"Fitch does not consider US sanctions, which would hinder the servicing of the existing [Russian] sovereign debt, as well as a ban on Russian banks to carry out US dollar-denominated operations as likely," Arispe said in his presentation at a Fitch Ratings' annual conference in Moscow.
He specified that since the possibility of additional, tougher US sanctions had increased, there were risks related to fundraising, private sector access to international funding, and to macroeconomic instability. According to Arispe, the possibility of new sanctions affects the growth prospects as well.
"The systemically important [Russian] banks have a comfortable currency liquidity cushion, which covers over 20 percent of the foreign currency deposits. The CBM [Credit Bank of Moscow] has a comfortable cushion, considering the short-term corporate reverse repurchase agreement," Fitch said in a release for the conference.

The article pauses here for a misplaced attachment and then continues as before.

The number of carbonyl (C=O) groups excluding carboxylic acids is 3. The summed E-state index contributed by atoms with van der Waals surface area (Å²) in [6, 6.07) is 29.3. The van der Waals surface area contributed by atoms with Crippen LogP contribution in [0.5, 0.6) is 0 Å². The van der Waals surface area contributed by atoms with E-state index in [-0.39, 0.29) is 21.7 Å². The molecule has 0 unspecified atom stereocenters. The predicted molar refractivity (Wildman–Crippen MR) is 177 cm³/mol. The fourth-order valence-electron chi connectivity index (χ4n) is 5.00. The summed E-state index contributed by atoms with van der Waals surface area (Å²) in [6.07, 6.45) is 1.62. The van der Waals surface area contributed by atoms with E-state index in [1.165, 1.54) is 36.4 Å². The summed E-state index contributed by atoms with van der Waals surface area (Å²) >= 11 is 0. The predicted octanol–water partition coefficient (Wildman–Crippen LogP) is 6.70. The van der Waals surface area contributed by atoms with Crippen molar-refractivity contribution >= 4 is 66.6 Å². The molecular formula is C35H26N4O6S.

According to Fitch, the major Russian banks' dollarization is higher than average.
"The deposits' dollarization has been increasing in the past few years, but it is slightly higher at the systemically important banks than sector's average," the release read.
The document follows an extensive sanctions bill against Russia introduced on August 2 by a group of US senators led by Lindsey Graham as a response to Moscow's alleged interference in the 2016 presidential election and its activity in Syria and in Crimea. The senators aimed to block dollar-denominated transactions by Russian banks and US nationals’ operations with the country’s sovereign debt.